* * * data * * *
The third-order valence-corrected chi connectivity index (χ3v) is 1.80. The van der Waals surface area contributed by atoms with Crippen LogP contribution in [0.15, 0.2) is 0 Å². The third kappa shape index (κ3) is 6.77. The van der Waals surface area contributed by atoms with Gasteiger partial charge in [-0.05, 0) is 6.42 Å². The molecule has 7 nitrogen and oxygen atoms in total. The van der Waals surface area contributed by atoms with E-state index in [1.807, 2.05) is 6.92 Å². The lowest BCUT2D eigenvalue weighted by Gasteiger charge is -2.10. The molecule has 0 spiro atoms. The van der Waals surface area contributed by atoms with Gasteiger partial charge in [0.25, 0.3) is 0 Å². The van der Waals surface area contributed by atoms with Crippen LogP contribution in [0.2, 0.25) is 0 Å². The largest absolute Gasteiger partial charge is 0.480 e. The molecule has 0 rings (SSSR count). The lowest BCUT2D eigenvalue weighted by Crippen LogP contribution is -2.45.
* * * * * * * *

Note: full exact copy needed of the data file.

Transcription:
The third-order valence-corrected chi connectivity index (χ3v) is 1.80. The van der Waals surface area contributed by atoms with Crippen LogP contribution in [0.15, 0.2) is 0 Å². The third kappa shape index (κ3) is 6.77. The van der Waals surface area contributed by atoms with Gasteiger partial charge in [-0.05, 0) is 6.42 Å². The molecule has 7 nitrogen and oxygen atoms in total. The van der Waals surface area contributed by atoms with E-state index in [1.807, 2.05) is 6.92 Å². The lowest BCUT2D eigenvalue weighted by Gasteiger charge is -2.10. The molecule has 0 spiro atoms. The van der Waals surface area contributed by atoms with Gasteiger partial charge in [0.25, 0.3) is 0 Å². The van der Waals surface area contributed by atoms with Crippen LogP contribution in [0.2, 0.25) is 0 Å². The largest absolute Gasteiger partial charge is 0.480 e. The molecule has 0 rings (SSSR count). The lowest BCUT2D eigenvalue weighted by Crippen LogP contribution is -2.45.